Although it may be available year-round in some places, Spring is the official season for asparagus. Â So now is the time to spend less money on fresh, better quality, possibly even locally-grown, bunches of this delicately thin, slightly bitter vegetable. Â Our go-to method for cooking asparagus usually involves tossing it with a little olive oil and salt & pepper, then grilling it for a few minutes until it is barely tender. Â As with most cooked veggies, we prefer asparagus al dente or “crisp tender” — cooked through but retaining a bit of crunch. Â For the times we don’t feel like grilling (or more likely, the (many) occasions when our propane tank is empty and we’ve forgotten (again) to replace it), this recipe is a good alternative for cooking the asparagus in the oven and achieving that crisp tender texture we prefer. Â Adding melted Parmesan cheese and a drizzle of good balsamic vinegar elevates the flavors even more, for an elegantly savory Spring-time side dish.
We prefer our asparagus on the thinner side, since the thicker stalks can sometimes be a bit more bitter with a woody texture. Â No matter the size, you’ll want to chop off and discard the bottom half-inch or so of the asparagus because it can be tough and woody as well. Â If you don’t plan to use the asparagus on the same day you buy it, a good storage tip is to place the bunch of asparagus flat-bottom-side-down in a container with a couple inches of water in it, then place the container in the fridge. Â The asparagus should stay fresh for several days.
To further enhance the texture of the finished asparagus, you can lightly peel some of the tougher skin off the base of the stalks. Â Not completely shaved like a cucumber or carrot — think more along the lines of gently groomed 5 o’clock (asparagus) shadow.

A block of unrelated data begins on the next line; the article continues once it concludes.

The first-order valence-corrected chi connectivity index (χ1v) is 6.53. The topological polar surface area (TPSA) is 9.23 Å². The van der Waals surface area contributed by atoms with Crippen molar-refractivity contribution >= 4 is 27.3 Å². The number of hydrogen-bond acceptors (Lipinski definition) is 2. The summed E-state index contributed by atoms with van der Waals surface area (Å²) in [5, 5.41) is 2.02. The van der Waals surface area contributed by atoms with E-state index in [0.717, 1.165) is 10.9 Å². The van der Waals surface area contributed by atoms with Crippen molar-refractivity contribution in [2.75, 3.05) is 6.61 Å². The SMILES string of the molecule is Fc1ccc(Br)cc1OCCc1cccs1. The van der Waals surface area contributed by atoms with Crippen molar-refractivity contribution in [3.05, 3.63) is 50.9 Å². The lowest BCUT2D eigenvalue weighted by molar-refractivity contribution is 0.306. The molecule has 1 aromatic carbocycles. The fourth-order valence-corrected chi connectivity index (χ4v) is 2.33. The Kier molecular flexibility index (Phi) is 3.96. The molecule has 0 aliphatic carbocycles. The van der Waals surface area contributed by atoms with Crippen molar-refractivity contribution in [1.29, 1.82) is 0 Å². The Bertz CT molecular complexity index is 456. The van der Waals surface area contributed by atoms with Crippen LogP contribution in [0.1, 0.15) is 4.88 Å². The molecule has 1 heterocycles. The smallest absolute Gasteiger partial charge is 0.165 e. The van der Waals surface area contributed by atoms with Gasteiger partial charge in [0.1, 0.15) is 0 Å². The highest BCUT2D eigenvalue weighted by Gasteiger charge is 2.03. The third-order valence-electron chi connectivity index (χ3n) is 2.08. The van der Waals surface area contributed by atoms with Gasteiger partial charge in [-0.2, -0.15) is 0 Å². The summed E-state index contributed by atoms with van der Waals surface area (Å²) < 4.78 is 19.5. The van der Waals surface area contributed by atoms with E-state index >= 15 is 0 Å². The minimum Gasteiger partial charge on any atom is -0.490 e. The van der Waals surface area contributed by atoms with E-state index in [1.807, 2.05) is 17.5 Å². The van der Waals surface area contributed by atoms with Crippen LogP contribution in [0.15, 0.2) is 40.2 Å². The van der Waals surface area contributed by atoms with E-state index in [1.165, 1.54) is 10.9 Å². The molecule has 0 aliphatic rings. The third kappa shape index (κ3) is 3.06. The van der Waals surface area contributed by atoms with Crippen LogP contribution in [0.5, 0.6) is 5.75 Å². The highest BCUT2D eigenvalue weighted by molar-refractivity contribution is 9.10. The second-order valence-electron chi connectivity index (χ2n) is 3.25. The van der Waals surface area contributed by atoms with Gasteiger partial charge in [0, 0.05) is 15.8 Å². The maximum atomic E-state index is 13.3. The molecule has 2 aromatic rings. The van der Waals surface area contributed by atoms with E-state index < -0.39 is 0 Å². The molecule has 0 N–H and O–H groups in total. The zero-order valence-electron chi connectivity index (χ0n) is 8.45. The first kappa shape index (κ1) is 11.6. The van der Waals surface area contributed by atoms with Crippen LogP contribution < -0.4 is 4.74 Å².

Grate the Parmesan cheese using the larger holes of the grater. Â Bigger pieces of cheese will melt and brown better than finely grated Parmesan.
Place the asparagus on a foil-lined cookie sheet, drizzle with olive oil, season with salt & pepper, then toss until the asparagus is well coated with the oil and salt & pepper. Â Arrange the asparagus into a single layer on the sheet, then sprinkle a generous amount ofÂ cheese over the top. Â Although the original recipe didn’t call for it, we drizzled a little balsamic vinegar over the top as well. Â We used our “good” balsamic, which is a bit thicker than the basic variety.
Bake the asparagus in the oven preheated to 400 degrees, turning the asparagus over halfway through the cooking time, until the cheese melts and begins to brown (and the balsamic begins to caramelize) — about 8-10 minutes.
We served the asparagus with lamb chops and polenta for a meal that could only have welcomed Spring better if we’d actually served it for Easter dinner (instead of the day after.) Â The rich/tart flavor of the balsamic combined with the salty Parmesan in just the right way to brighten the flavor of the asparagus, which had the perfect al dente texture to complement the creamy polenta and tender lamb.